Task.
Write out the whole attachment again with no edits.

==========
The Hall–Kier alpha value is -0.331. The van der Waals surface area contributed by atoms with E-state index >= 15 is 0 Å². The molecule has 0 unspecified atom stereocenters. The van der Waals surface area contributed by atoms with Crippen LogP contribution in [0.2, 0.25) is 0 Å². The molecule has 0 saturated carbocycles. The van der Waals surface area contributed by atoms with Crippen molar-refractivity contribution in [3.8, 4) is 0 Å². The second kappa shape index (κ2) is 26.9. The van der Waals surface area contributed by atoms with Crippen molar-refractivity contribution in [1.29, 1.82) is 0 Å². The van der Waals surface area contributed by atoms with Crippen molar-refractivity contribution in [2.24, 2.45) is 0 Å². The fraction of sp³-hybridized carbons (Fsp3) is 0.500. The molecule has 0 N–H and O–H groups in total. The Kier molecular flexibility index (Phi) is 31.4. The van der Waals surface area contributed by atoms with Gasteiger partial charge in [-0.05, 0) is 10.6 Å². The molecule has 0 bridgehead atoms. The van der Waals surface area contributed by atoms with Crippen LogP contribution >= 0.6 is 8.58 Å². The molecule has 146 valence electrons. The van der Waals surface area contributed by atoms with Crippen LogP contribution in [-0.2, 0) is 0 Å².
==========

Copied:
The Hall–Kier alpha value is -0.331. The van der Waals surface area contributed by atoms with E-state index >= 15 is 0 Å². The molecule has 0 unspecified atom stereocenters. The van der Waals surface area contributed by atoms with Crippen LogP contribution in [0.2, 0.25) is 0 Å². The molecule has 0 saturated carbocycles. The van der Waals surface area contributed by atoms with Crippen molar-refractivity contribution in [3.8, 4) is 0 Å². The second kappa shape index (κ2) is 26.9. The van der Waals surface area contributed by atoms with Crippen molar-refractivity contribution in [1.29, 1.82) is 0 Å². The van der Waals surface area contributed by atoms with Crippen molar-refractivity contribution in [2.24, 2.45) is 0 Å². The fraction of sp³-hybridized carbons (Fsp3) is 0.500. The molecule has 0 N–H and O–H groups in total. The Kier molecular flexibility index (Phi) is 31.4. The van der Waals surface area contributed by atoms with Gasteiger partial charge in [-0.05, 0) is 10.6 Å². The molecule has 0 bridgehead atoms. The van der Waals surface area contributed by atoms with Crippen LogP contribution >= 0.6 is 8.58 Å². The molecule has 146 valence electrons. The van der Waals surface area contributed by atoms with Crippen LogP contribution in [-0.2, 0) is 0 Å².